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Sources of ignition

What is fire?

Fire is a chemical reaction known as combustion, it occurs when fuel and oxygen are in the presence of sufficient heat to cause ignition. There are three elements related to the fire triangle, namely; heat, fuel and oxygen.

The burning rate of fuel depends on its chemical composition and physical form, it is the vapour omitted from the fuel which takes part in the combustion process and a fuel will burn if it is mixed with the correct proportion of oxygen and is at a sufficiently high temperature.

The fuel must reach a sufficient temperature before ignition can take place (critical temperatures) heat can be applied from various sources (sources of ignition) and fires spread by the transfer of heat and consequent ignition of other combustible materials.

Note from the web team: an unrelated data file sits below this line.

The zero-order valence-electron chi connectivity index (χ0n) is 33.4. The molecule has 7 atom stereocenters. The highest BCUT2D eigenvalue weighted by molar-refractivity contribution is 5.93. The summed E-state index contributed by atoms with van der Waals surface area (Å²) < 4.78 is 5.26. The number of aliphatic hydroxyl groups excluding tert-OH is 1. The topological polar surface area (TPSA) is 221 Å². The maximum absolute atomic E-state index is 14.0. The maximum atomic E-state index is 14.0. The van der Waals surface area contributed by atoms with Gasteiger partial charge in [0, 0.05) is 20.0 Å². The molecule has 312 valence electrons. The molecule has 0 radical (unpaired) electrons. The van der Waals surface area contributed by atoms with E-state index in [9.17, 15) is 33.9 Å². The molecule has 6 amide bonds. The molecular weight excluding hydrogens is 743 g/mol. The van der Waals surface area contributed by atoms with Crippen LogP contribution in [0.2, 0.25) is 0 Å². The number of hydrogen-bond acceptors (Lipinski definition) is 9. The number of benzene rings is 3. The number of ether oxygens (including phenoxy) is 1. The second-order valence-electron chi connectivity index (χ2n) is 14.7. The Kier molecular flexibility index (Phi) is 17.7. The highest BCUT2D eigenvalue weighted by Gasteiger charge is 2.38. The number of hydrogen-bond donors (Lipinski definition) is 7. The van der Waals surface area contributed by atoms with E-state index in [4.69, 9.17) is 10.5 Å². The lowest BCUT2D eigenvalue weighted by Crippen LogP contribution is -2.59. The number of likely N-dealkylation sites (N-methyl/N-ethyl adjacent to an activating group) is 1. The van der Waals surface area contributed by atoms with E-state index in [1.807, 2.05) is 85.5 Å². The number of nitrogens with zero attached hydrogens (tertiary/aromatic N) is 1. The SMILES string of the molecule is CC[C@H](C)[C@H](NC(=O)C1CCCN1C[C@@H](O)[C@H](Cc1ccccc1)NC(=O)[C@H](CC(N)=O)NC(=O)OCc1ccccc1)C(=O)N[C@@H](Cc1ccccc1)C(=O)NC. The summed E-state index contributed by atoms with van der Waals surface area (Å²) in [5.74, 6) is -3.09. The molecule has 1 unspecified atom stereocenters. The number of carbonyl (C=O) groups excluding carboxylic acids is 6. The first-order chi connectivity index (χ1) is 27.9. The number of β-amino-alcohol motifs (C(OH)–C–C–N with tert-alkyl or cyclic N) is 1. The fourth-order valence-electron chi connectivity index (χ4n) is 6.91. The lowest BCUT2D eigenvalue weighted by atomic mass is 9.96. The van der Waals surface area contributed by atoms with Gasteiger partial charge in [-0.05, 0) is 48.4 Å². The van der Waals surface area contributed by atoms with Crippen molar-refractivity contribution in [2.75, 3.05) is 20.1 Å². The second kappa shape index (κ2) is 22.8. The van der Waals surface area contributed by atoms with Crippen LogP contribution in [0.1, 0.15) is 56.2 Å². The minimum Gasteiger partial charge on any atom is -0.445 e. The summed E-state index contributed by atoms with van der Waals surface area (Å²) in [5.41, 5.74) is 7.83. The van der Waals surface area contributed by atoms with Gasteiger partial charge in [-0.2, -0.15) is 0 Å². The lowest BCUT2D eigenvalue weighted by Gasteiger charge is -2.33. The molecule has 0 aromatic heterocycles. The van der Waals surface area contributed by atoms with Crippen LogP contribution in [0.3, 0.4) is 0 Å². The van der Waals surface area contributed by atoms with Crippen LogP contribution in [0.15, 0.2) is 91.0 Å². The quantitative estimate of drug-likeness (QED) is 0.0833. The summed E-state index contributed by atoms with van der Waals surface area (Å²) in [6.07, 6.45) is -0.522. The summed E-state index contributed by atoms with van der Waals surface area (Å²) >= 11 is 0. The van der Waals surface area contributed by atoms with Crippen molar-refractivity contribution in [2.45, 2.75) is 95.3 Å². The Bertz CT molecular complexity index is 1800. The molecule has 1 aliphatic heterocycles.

(mechanisms of heat transfer

Critical Temperatures

Flashpoint: Is the lowest temperature of which a particular fuel will ignite momentarily on application of a source of ignition.

Firepoint: Is the lowest temperature at which a particular fuel will ignite and remain alight on application of a source of ignition.

Auto Ignition: Is the lowest temperature at which a particular fuel will ignite and remain alight without the application of a source of ignition.

Mechanisms of heat transfer

Radiation: The transfer of heat through "heat rays" from a source to material directly in its path.

Convection: The transfer of heat from a source through the heating up and movement of surrounding gases and liquids.
Conduction: The transfer of heat from a source through a conducting solid, normally metals.